New clues have emerged on the link between Covid-19 and heart health. Researchers have conducted a series of experiments and shown that SARS-CoV-2’s spike protein can lead to heart muscle injury through an inflammatory process.
“It’s already known from the clinical side that Covid-19 infection can induce heart injury. However, what we don’t know is the mechanistic details of how this occurs. What we suspect is that the spike protein from SARS-CoV-2 has unknown pathological roles. Our data shows that it causes heart muscle damage,” said Dr Zhiqianq Lin, lead author of the study and an assistant professor at the Masonic Medical Research Institute in Utica, New York.
SARS-CoV-2 enters healthy cells via its spike protein on its surface. It then latches on to receptors known as angiotensin-converting enzyme 2 (ACE2) on healthy cells and may enter them. “Host natural immunity is the first line of defence against pathogen invasion, and heart muscle cells have their own natural immune machinery,” explained Dr Lin. But the study has now shown that SARS-CoV-2 may damage the heart via immune responses that are independent of ACE2, leading to inflammation.
The researchers also examined heart biopsies from a deceased patient with COVID-19-associated myocarditis or an inflamed heart muscle and a healthy heart. Whereas both the spike protein and the TLR4 protein were detected in cardiac muscle cells and other cell types in the Covid-19 patient, neither protein was detected in the healthy heart. “That means once the heart is infected with SARS-CoV-2, it will activate TLR4 signalling. Besides directly damaging the heart muscle cells, the spike protein itself is very inflammatory and may cause systemic inflammation that indirectly causes heart problems,” said Dr Lin.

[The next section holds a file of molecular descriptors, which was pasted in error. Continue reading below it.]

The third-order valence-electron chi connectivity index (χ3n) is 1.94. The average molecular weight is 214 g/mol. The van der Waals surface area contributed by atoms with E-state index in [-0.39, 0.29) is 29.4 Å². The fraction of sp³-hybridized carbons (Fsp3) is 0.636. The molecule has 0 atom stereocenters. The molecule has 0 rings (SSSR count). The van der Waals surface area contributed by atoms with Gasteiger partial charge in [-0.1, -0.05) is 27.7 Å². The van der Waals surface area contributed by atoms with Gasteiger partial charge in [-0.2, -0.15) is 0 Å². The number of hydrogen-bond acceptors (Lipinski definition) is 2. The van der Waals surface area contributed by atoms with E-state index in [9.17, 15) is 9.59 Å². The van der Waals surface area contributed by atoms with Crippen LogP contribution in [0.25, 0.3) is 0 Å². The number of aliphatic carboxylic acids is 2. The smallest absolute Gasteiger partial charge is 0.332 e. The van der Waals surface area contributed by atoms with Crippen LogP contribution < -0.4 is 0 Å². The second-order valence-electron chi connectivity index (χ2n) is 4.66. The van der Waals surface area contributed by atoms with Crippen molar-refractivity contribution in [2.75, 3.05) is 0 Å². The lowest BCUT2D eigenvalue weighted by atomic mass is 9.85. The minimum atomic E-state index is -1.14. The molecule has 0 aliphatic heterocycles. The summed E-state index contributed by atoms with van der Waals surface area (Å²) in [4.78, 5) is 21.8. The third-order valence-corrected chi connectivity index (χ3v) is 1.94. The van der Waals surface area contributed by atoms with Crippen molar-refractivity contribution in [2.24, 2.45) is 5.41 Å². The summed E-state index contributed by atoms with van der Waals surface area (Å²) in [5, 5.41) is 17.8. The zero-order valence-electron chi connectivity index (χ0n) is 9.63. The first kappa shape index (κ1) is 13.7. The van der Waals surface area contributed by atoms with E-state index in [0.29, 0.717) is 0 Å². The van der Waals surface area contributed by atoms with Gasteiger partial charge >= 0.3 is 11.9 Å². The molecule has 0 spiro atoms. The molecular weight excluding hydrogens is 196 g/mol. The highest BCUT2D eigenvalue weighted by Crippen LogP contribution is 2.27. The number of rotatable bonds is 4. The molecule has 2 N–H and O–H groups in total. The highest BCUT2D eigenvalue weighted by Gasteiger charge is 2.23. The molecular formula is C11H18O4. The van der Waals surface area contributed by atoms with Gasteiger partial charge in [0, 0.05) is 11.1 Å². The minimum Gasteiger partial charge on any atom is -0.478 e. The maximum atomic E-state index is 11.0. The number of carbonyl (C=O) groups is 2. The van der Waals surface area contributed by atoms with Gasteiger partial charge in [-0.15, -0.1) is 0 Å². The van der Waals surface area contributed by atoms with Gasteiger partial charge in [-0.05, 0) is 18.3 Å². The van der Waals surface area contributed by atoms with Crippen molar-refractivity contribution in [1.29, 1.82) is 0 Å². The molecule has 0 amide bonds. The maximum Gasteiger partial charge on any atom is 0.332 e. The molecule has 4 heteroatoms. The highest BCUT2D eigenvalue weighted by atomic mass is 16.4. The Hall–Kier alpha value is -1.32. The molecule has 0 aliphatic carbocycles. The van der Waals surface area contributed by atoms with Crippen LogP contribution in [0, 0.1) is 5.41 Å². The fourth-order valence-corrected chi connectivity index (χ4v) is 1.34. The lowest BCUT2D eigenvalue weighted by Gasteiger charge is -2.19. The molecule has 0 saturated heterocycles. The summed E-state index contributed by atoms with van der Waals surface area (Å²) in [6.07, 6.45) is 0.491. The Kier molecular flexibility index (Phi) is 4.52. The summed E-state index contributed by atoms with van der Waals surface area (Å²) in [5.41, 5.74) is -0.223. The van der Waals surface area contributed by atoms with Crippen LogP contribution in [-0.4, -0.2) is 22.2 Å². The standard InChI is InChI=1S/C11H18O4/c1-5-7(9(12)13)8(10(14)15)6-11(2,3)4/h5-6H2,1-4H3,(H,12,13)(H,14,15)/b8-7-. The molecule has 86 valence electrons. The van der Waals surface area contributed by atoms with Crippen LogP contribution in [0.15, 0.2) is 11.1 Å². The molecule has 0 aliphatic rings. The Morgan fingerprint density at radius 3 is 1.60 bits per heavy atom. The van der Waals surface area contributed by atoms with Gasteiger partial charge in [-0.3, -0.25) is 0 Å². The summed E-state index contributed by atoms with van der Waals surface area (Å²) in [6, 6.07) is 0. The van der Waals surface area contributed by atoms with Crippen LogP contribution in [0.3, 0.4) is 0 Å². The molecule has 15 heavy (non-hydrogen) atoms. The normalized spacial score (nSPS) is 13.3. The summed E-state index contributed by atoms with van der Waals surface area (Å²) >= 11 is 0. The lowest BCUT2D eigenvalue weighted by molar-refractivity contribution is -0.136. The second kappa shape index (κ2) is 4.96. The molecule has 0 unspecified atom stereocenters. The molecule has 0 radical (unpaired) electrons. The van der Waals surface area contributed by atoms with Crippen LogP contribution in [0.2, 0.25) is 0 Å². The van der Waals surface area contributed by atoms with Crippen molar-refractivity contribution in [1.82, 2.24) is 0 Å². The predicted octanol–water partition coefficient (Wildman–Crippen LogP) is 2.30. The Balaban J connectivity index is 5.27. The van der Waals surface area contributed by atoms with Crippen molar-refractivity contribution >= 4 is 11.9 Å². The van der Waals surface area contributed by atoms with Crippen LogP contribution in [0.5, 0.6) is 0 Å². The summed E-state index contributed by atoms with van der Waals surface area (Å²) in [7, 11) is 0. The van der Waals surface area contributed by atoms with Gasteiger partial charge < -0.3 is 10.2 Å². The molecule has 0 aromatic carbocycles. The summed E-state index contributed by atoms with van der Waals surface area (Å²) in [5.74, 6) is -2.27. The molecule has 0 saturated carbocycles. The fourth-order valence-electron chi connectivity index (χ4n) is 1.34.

Reacting to the new findings, Dr Nishith Chandra, Principal Director, Interventional Cardiology, Fortis Escorts Heart Institute, said, “We have seen a marked increase in numbers of heart patients during the last two years of Covid. In one study, it was found that almost 62 per cent of patients hospitalised for Covid had some or other form of heart issues. Even patients, who were not hospitalised, were at high risk for developing heart issues. There are a few common ways the heart is affected by Covid. One is inflammation of the heart muscle, called myocarditis, which ultimately weakens the heart and causes its failure. The other way Covid affects the heart is by causing clots in the small arteries of the heart, thus triggering attacks. We have seen a number of young patients recover from Covid and come to emergency with a heart attack. The third and very common presentation of the post-Covid syndrome is in the form of disturbances in the heart’s rhythm. Patients complain of fast heart rates and palpitation. Some also complain of slow heart rates.”
So, how does the virus affect the heart? “It is by two mechanisms. First, it enters healthy heart cells through its spike protein and directly injures the host heart cells, leading to heart muscle dysfunction. The other mechanism is by causing widespread inflammation, by stimulating the host’s own defence mechanism as is borne out by the new study,” added Dr Chandra.
He also dispelled the widespread myth that mRNA vaccines of Covid could cause heart muscle inflammation. “Detailed research has proven that since the mRNA vaccine does not contain spike protein, it does not damage the heart. Thus, vaccines are safe and do not cause myocarditis, as is widely believed.”
So, how do we treat Covid-related heart complications? “The best course is prevention. Don’t allow Covid to cause serious illness by getting yourself vaccinated. The judicious use of blood thinners and anticoagulants in critically sick Covid patients has also been found to reduce risk of clotting and heart attacks,” said Dr Chandra.
Moving forward, the researchers intend to investigate how SARS-CoV-2 spike proteins cause inflammation in the heart. So far, they have outlined two potential ways this may happen. The first possibility is that the spike protein directly activates inflammation in virus-infected heart muscle cells. The second possibility is that the spike protein is shed into the bloodstream and damages the heart as it circulates.